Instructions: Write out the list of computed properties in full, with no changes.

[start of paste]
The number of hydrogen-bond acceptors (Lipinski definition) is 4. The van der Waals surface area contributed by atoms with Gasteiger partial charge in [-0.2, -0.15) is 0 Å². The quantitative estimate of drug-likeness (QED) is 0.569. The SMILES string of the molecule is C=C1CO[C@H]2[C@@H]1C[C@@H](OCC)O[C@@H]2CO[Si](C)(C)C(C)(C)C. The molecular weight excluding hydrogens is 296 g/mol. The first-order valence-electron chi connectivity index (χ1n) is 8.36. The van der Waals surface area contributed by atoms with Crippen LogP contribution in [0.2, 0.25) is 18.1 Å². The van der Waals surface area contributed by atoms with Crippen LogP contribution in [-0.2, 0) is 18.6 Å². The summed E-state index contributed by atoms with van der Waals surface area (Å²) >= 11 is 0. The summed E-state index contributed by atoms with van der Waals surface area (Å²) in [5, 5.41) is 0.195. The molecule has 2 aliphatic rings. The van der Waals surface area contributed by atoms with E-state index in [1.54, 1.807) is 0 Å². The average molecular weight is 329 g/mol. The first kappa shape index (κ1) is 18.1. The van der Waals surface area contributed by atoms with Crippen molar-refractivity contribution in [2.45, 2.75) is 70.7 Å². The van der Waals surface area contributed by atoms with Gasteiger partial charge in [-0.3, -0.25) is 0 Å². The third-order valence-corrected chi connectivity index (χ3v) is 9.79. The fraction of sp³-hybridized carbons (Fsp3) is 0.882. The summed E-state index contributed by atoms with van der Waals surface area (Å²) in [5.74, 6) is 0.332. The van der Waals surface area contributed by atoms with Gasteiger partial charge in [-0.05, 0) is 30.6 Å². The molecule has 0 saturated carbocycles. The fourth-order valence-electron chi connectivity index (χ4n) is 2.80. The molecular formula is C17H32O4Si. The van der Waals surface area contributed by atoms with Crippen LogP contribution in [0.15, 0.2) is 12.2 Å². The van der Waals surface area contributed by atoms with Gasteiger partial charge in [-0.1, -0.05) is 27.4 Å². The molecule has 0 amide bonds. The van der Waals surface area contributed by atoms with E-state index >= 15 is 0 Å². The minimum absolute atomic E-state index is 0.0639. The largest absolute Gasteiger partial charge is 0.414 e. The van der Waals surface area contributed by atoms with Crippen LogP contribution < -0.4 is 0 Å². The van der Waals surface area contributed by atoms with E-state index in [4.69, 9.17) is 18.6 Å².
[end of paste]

The number of hydrogen-bond acceptors (Lipinski definition) is 4. The van der Waals surface area contributed by atoms with Gasteiger partial charge in [-0.2, -0.15) is 0 Å². The quantitative estimate of drug-likeness (QED) is 0.569. The SMILES string of the molecule is C=C1CO[C@H]2[C@@H]1C[C@@H](OCC)O[C@@H]2CO[Si](C)(C)C(C)(C)C. The molecular weight excluding hydrogens is 296 g/mol. The first-order valence-electron chi connectivity index (χ1n) is 8.36. The van der Waals surface area contributed by atoms with Crippen LogP contribution in [0.2, 0.25) is 18.1 Å². The van der Waals surface area contributed by atoms with Crippen LogP contribution in [-0.2, 0) is 18.6 Å². The summed E-state index contributed by atoms with van der Waals surface area (Å²) >= 11 is 0. The summed E-state index contributed by atoms with van der Waals surface area (Å²) in [5, 5.41) is 0.195. The molecule has 2 aliphatic rings. The van der Waals surface area contributed by atoms with E-state index in [1.54, 1.807) is 0 Å². The average molecular weight is 329 g/mol. The first kappa shape index (κ1) is 18.1. The van der Waals surface area contributed by atoms with Crippen molar-refractivity contribution in [2.45, 2.75) is 70.7 Å². The van der Waals surface area contributed by atoms with Gasteiger partial charge in [-0.3, -0.25) is 0 Å². The third-order valence-corrected chi connectivity index (χ3v) is 9.79. The fraction of sp³-hybridized carbons (Fsp3) is 0.882. The summed E-state index contributed by atoms with van der Waals surface area (Å²) in [5.74, 6) is 0.332. The van der Waals surface area contributed by atoms with Gasteiger partial charge in [-0.05, 0) is 30.6 Å². The molecule has 0 saturated carbocycles. The fourth-order valence-electron chi connectivity index (χ4n) is 2.80. The molecular formula is C17H32O4Si. The van der Waals surface area contributed by atoms with Crippen LogP contribution in [0.15, 0.2) is 12.2 Å². The van der Waals surface area contributed by atoms with Gasteiger partial charge in [-0.1, -0.05) is 27.4 Å². The molecule has 0 amide bonds. The van der Waals surface area contributed by atoms with E-state index >= 15 is 0 Å². The minimum absolute atomic E-state index is 0.0639. The largest absolute Gasteiger partial charge is 0.414 e. The van der Waals surface area contributed by atoms with Crippen LogP contribution < -0.4 is 0 Å². The van der Waals surface area contributed by atoms with E-state index in [4.69, 9.17) is 18.6 Å².